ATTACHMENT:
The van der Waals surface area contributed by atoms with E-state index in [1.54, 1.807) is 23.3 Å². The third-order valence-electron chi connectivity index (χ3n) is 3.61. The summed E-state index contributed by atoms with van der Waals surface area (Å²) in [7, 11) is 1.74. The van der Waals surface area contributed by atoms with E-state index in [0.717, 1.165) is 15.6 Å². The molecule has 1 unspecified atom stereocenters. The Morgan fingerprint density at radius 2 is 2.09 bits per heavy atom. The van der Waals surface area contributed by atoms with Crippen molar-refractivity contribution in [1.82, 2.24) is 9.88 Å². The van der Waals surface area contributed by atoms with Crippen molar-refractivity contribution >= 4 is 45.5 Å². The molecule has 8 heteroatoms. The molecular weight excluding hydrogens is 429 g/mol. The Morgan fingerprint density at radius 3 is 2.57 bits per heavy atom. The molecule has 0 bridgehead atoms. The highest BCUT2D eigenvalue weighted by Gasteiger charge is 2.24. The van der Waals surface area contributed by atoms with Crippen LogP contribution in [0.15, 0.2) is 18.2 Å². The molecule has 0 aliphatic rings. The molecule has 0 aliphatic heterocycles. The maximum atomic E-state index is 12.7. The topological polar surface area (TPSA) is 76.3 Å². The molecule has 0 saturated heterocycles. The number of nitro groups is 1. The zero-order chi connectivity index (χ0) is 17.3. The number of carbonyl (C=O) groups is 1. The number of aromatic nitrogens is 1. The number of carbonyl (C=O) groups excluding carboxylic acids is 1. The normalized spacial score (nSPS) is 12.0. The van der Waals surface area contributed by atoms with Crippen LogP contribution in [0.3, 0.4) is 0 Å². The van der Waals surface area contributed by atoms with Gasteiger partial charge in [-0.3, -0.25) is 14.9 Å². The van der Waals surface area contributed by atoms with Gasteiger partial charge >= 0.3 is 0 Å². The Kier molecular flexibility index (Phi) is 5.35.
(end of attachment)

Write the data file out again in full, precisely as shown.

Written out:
The van der Waals surface area contributed by atoms with E-state index in [1.54, 1.807) is 23.3 Å². The third-order valence-electron chi connectivity index (χ3n) is 3.61. The summed E-state index contributed by atoms with van der Waals surface area (Å²) in [7, 11) is 1.74. The van der Waals surface area contributed by atoms with E-state index in [0.717, 1.165) is 15.6 Å². The molecule has 1 unspecified atom stereocenters. The Morgan fingerprint density at radius 2 is 2.09 bits per heavy atom. The van der Waals surface area contributed by atoms with Crippen molar-refractivity contribution in [1.82, 2.24) is 9.88 Å². The van der Waals surface area contributed by atoms with Crippen molar-refractivity contribution >= 4 is 45.5 Å². The molecule has 8 heteroatoms. The molecular weight excluding hydrogens is 429 g/mol. The Morgan fingerprint density at radius 3 is 2.57 bits per heavy atom. The molecule has 0 bridgehead atoms. The highest BCUT2D eigenvalue weighted by Gasteiger charge is 2.24. The van der Waals surface area contributed by atoms with Crippen LogP contribution in [0.15, 0.2) is 18.2 Å². The molecule has 0 aliphatic rings. The molecule has 0 aliphatic heterocycles. The maximum atomic E-state index is 12.7. The topological polar surface area (TPSA) is 76.3 Å². The molecule has 0 saturated heterocycles. The number of nitro groups is 1. The zero-order chi connectivity index (χ0) is 17.3. The number of carbonyl (C=O) groups is 1. The number of aromatic nitrogens is 1. The number of carbonyl (C=O) groups excluding carboxylic acids is 1. The normalized spacial score (nSPS) is 12.0. The van der Waals surface area contributed by atoms with Crippen LogP contribution in [0.3, 0.4) is 0 Å². The van der Waals surface area contributed by atoms with Gasteiger partial charge in [-0.3, -0.25) is 14.9 Å². The van der Waals surface area contributed by atoms with Gasteiger partial charge >= 0.3 is 0 Å². The Kier molecular flexibility index (Phi) is 5.35.